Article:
A horizontal support base 34 is secured to the exterior of bottom wall 10 by bolts 36, adhesive, or other conventional means. Support base 34 includes a plurality of casters 38, to facilitate movement of the container when filled.
Containers, such as cans or bottles, of beverages (B) and ice (I) are supported in the receptacle cavity on a float 40, which rests on water (W) produced by melting ice. Float 40 is lighter than water and is formed of blow-molded polyethylene. Since one cubic foot of air supports sixty-two pounds, one skilled in the art will be able to readily calculate the volume of air which needs to be enclosed by the float to support a desired quantity of ice and beverages.
Float 40 includes a float top wall 42, and a float side wall 44 which has an upper edge 46 integral with wall 42, and a lower edge 48 spaced from upper edge 46. The float 40 is, of course, buoyant in water, and can be filled with air or other lightweight material. Preferably, the material is such that it is not absorbent, so that if the float is punctured, the buoyancy will not be adversely affected.
It is important that the float not tip during use. As illustrated in FIG. 5, tipping can be prevented if the diameter "D" of the interior cavity is less than the distance "A" from a point on one edge of the side wall to a point on the opposing edge of the side wall at a diametrically opposed point on the float. It is also desirable that the diameter "D" be not too close to the distance "A", in order to prevent jamming of the float in the cavity if minor tipping does occur.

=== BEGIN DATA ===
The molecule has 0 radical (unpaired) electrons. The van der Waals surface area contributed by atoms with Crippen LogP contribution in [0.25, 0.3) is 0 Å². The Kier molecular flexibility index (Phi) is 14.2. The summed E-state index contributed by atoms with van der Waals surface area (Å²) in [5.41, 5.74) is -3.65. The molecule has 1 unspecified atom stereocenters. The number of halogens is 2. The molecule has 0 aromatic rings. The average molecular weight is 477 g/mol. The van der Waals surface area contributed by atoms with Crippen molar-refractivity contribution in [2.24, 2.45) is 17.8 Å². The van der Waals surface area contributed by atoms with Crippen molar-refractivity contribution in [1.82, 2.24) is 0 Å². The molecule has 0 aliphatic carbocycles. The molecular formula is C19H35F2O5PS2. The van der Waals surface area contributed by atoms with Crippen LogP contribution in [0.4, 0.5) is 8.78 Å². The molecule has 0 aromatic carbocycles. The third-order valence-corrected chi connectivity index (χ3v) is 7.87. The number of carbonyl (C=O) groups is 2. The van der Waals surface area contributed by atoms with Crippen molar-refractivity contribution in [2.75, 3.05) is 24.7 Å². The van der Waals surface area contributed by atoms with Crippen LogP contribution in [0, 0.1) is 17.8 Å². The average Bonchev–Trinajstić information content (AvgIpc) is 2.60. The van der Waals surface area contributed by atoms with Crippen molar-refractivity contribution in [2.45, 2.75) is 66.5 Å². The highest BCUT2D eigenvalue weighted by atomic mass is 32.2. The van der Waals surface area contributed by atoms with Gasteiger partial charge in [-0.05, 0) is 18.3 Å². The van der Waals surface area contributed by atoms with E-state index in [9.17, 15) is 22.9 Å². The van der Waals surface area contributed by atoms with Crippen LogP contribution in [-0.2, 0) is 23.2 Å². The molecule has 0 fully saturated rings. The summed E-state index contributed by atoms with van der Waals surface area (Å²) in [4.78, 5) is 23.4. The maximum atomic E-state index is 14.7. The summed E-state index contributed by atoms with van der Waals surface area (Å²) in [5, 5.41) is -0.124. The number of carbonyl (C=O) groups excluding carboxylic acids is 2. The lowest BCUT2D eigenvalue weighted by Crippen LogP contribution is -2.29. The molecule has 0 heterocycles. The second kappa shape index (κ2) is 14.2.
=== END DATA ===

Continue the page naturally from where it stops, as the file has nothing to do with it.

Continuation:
When the receptacle has an interior cavity with a vertical side wall, as shown in FIG. 1, side wall 44 is adjacent inner wall segment 16, with the separation between wall 44 and segment 16 being only sufficient to allow water to flow between them and allow upward movement of float 40. Generally, this separation will be from about one-sixteenth to about one-eighth inch.
When inner wall segment 16 is formed of molded plastic, however, the segment will diverge outwardly toward the top, due to the mold configuration required for mold release. When using an inner wall segment of this type, it is desirable to incorporate a plurality of upright ribs 50 as shown in FIGS. 2-5. Ribs 48 have an outer face 52 positioned against inner wall segment 16 and a vertical inner face 54 toward float 40.
Outer face 52 is curved to fit against wall 16, while inner face 54 is semi-circular. In this embodiment, float 40 extends across the interior cavity between opposed ribs, with side wall 44 being adjacent inner faces 54. Spacing between wall 44 and faces 54 is the same as described above for spacing between wall 44 and segment 16 when segment 16 is vertical.